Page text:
Albany firefighters, incensed over Mayor Kathy Sheehan's budget proposal that would eliminate Ladder 1, have kicked their public awareness campaign to save the company up a few notches.
On October 1st, Mayor Sheehan released her 2015 spending plan for the city. Her plans to shutter Ladder 1, located near the Port of Albany and neighborhoods bordering tracks used by "oil trains," did not go over well with firefighters.
The firefighters, who last year responded to more than 22,000 calls for help, fear taking Ladder 1 out of service will imperil the entire city.
In efforts to heighten public awareness, firefighters have taken a three-pronged approach: company members and local community activists have been going door-to-door, dropping off fliers that implore "Please support our efforts to keep you and your family safe." Bob Powers, a 16-year veteran firefighter, is president of the union representing Albany’s 232 firefighters. "The way that the system works now is, we have four ladder companies throughout the city, they can actively cover their territories, plus overlap into other territories. By removing a ladder company from this system, you are going to create a domino effect or a cascading effect of lack of apparatus to be available for response. And I'll give ya an example of it. Not this past Friday but the previous Friday, there was a fire call on Cottage and Wellington Avenues in the Eagle Point neighborhood of the City of Albany. Ladder 1 responded to that because Ladder 4 was out of service. They again covered Ladder 4 territory on Cardinal Avenue for an oil alarm, which is off Whitehall, so there is a system in place that covers stations when they are out. By removing Ladder 1, that system is no longer going to work efficiently."
The firefighters are also holding neighborhood meetings to educate citizens. "I would like to have the public come out to the town hall meeting at New Scotland Avenue John Bach Library tonight, and John Howe Library in the South End tomorrow night, both at 5:30, as well as the budget presentation by the fire department to the Common Council on Thursday at 5:30 at City Hall."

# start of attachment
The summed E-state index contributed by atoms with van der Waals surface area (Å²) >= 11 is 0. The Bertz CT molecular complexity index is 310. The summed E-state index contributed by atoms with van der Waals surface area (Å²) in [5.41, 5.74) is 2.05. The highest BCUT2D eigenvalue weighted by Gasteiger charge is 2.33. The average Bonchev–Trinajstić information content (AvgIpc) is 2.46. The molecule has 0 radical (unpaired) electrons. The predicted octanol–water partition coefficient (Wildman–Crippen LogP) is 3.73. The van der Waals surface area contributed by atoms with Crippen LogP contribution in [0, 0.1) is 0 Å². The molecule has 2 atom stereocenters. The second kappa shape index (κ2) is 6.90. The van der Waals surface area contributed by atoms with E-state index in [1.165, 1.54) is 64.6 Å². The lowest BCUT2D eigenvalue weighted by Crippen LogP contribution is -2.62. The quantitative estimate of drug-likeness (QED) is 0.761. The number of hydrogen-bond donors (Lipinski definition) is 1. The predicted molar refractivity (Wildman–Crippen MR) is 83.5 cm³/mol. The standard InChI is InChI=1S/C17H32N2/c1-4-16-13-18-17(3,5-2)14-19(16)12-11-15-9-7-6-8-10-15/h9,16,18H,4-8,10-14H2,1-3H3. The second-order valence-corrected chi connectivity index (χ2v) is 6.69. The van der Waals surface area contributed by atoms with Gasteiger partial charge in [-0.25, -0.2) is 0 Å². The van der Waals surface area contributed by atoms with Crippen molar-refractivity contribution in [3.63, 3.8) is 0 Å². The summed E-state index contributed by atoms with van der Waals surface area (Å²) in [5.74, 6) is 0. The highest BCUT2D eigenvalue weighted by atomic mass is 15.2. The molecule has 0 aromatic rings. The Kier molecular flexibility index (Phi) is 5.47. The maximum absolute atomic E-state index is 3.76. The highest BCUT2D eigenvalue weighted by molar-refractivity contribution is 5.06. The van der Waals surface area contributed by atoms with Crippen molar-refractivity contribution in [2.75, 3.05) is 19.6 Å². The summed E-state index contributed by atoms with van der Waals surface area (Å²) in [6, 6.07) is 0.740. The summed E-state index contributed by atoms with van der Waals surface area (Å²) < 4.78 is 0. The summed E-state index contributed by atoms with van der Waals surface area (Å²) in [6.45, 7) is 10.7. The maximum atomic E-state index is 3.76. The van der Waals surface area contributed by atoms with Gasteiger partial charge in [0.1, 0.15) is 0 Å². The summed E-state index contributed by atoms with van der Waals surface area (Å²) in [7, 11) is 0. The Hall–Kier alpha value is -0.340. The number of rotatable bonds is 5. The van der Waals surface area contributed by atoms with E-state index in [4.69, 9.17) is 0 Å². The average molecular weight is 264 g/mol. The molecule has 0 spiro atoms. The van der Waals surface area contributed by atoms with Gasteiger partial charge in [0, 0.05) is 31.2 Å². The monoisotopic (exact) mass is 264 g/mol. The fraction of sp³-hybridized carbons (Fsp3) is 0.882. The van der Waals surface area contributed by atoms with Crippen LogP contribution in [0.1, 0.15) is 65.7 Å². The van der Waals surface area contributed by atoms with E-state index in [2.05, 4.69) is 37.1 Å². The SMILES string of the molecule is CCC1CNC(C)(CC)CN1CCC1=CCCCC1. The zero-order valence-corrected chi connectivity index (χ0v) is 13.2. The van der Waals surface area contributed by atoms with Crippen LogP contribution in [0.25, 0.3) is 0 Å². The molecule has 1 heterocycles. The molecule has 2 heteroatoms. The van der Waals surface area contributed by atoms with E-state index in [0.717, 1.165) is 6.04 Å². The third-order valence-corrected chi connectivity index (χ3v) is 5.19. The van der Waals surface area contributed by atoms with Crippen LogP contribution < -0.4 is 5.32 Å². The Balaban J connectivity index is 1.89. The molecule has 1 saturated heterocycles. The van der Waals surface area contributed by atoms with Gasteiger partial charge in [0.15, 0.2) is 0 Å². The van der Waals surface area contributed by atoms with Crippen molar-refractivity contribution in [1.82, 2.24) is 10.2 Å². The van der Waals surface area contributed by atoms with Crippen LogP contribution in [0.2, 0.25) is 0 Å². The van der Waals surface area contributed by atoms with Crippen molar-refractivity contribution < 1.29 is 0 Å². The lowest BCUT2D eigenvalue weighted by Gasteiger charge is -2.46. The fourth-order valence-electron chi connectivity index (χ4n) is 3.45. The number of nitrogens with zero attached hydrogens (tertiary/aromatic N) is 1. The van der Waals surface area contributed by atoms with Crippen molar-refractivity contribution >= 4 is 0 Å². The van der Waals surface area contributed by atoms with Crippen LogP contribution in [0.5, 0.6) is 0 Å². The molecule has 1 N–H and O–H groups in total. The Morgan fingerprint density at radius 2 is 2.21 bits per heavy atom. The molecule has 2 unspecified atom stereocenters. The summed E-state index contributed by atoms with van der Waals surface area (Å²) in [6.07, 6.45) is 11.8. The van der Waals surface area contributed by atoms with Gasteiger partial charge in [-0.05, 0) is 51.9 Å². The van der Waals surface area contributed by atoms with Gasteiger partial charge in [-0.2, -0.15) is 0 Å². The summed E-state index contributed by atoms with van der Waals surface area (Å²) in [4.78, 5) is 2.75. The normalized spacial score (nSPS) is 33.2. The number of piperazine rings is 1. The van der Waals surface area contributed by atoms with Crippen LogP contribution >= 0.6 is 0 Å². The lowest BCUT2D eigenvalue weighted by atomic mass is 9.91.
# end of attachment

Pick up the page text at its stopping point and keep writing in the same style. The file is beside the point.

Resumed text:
The firefighters are employing social media:
Some critics of the Sheehan administration have suggested the mayor is holding Ladder 1 as a bargaining chip to force red light camera legislation through the Common Council: the red light camera ordinance was unanimously voted out of committee last week with a favorable recommendation.
Albany 11th ward Common Council Member Judd Krasher believes the red light camera issue is all about the vendor lobbying the mayor and has nothing to do with keeping Ladder 1 open. "I think it's a scare tactic to push red light cameras down the council's throat. So I hope that as we deliberate this as a full council, we will realize that this $2 million figure is not reliable, but furthermore, the implementation of red light cameras is not going to save Ladder 1. What's going to save Ladder 1 is finding the appropriate streams of revenue and or cuts that will not impact city residents. That's going to save Ladder 1."
As for the red light camera initiative, 10th ward Council member Leah Golby favors the measure. “We’re really going to try to model ourselves after Nassau County, which according to AAA, has the highest marks in New York State for transparency or their process of implementing the red light camera program… I plan to ask for a vote on the ordinance at the October 20th meeting next Monday. I hope that it will pass so we can get this program up and running."
The Sheehan administration did not return calls for comment in time for broadcast.